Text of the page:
Many, many free-range ideas can be found in The Daring Book for Girls and The Dangerous Book for Boys.

  54. Raise an animal and care for its daily needs. This includes farm animals like sheep, calves, goats, poultry, and non-farm like hamsters, cats, dogs, birds, fish and snails.

    This one may not be appropriate if you are vegetarian, but, help with the slaughter and/or processing of an animal (deer, elk, or farm, steer, poultry) to make it into food portions.

    Raise some vegetables to eat, even if only salad in a window container.

  55. Cook eggs on the footpath in the summer.

  56. Create an artwork all by yourself.

    Take something complicated apart; maybe put it back together.

    Sneak a big-kid’s book and read it by yourself.

    Take care of a wild animal and release it back into the wild.
    Stick up for someone smaller than you, without causing a fight or getting adults involved.

  57. I once tried to dig to China with a friend. My dad stepped off the porch that night and into the hole. He ended up in a cast… oops.

  58. Start a fire, and let the kids roast marshmallows and throw leaves and twigs into it. My kids think that’s a big treat.

    Let them take apart an old appliance to see how it works.

    Play outside alone in the yard.

  59. Go sledding at the nearest neighborhood hill on the first big snow of the year.

  60. I’m sure some of these have already been mentioned, but I didn’t read through all of the comments.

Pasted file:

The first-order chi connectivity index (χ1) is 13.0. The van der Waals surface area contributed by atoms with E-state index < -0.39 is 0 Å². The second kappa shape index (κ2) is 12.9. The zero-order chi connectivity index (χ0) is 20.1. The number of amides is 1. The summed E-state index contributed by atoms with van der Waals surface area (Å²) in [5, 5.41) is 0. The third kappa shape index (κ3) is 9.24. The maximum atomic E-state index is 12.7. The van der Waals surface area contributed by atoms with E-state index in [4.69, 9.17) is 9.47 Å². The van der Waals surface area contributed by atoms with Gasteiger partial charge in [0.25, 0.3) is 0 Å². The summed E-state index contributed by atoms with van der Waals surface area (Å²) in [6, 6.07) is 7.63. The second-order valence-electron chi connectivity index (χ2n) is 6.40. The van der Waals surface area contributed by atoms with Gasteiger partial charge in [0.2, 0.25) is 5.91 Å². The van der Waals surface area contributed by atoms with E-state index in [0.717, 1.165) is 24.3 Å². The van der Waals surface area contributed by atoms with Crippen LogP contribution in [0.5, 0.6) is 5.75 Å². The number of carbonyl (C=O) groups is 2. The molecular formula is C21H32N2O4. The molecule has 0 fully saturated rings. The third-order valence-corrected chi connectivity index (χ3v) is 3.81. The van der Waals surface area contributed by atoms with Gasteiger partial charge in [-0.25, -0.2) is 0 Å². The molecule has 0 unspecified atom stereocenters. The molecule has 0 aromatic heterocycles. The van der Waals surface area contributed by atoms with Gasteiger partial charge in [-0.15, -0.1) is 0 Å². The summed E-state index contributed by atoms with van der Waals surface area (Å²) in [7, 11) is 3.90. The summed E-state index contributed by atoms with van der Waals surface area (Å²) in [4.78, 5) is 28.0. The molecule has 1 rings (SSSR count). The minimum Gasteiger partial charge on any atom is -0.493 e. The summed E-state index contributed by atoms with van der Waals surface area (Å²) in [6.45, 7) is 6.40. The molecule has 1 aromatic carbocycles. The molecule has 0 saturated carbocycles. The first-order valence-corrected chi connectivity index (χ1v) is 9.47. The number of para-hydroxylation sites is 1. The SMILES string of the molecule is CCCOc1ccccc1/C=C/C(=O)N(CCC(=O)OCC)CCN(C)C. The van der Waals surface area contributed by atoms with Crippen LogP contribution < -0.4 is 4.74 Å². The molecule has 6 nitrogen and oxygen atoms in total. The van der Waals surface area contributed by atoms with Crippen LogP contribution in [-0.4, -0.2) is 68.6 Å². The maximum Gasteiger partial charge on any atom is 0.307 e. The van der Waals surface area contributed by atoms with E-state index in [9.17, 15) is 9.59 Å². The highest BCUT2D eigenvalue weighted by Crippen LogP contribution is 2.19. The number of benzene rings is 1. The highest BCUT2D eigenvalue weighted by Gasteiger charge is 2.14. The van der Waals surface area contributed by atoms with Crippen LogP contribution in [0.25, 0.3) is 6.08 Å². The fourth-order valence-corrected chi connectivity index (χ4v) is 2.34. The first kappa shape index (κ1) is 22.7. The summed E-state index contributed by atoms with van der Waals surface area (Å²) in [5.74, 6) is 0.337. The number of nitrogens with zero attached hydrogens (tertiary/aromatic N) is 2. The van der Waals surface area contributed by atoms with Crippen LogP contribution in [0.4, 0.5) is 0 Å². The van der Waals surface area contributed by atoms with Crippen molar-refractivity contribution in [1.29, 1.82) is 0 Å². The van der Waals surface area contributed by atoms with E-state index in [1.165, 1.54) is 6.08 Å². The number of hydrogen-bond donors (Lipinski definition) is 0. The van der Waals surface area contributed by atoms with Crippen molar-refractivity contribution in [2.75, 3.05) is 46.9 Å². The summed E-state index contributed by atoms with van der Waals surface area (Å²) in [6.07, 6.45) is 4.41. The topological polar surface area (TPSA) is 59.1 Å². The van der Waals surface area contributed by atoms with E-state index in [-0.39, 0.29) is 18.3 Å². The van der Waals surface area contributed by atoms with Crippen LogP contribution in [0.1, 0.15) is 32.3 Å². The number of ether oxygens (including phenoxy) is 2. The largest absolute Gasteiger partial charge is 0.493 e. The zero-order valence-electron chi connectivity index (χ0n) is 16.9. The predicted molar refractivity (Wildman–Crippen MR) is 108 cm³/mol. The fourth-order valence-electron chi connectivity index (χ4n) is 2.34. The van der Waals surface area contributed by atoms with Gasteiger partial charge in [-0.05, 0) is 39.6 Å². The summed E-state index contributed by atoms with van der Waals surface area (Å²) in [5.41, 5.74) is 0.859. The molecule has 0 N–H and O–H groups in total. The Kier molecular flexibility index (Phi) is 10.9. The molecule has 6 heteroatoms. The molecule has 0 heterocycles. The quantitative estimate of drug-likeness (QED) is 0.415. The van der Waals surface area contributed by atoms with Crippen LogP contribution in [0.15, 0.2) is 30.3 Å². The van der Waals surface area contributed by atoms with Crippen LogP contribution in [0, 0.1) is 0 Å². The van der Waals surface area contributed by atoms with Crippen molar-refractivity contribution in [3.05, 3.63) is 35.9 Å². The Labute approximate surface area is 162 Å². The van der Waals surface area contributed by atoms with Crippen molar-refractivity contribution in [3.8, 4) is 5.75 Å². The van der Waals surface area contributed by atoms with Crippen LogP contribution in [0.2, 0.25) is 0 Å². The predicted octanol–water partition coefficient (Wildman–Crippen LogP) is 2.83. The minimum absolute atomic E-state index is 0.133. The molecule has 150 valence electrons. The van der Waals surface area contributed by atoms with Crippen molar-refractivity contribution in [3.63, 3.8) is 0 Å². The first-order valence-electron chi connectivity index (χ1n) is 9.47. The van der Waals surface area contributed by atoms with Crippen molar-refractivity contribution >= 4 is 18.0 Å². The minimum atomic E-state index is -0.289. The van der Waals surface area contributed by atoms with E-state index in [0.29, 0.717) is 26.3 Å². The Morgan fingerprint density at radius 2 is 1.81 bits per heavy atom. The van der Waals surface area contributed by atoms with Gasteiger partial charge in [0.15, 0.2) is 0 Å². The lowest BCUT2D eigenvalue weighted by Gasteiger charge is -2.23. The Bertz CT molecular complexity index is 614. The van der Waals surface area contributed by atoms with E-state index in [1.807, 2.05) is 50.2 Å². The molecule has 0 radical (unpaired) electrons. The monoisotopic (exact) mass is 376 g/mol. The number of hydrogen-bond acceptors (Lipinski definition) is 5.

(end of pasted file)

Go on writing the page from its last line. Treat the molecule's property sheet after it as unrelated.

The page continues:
What my son does in the Boy Scouts:
    * Learn basic first aid
    * Use a knife, hatchet, and axe
    * Whittle a stick and cook a sausage or hot dog over a campfire with it.
    * Put up and take down a tent
    * Build an emergency shelter in the woods
    * Take care of younger children without adults present, teach something to a lower-ranked Scout

    Basic Free-Range things:
    * Walk, ride a scooter, or ride a bike to either school or a friend’s house by him/herself
    * Play at a local park without adult supervision
    * Ride local public transportation (bus, train, subway, tram) without adult supervision
    * Let your child stay out until dinner time or when the streetlights come on, whichever comes first
    * Use a public bathroom by him/herself
    * Let your child go to a nearby store by him/herself
    * Pack his/her own snacks and drinks for school
    * Sleep over at another person’s house
    * Let your child have cuts and bruises from playing outdoors. Kids heal quickly.

  61. Finish “Legend of Zelda” in less than 5 hours — no cheats.
    Power-level World of Warcraft mage in less than 3 weeks — no guilds/friends — just good honest looting/casting.
    1,000 headshots in Call of Duty.
    Finish Oblivion on hardest setting as thief / 2-handed fighter — not as spell-caster, just not the same game.

  62. Check out the answers to this question on Mamapedia. While there are a few “free range” answers, the majority have the standard answers of: times have changed, too many things can happen, you don’t want to take any chances with your child’s safety, and saying that the mom who wants her daughter to school is a lax parent.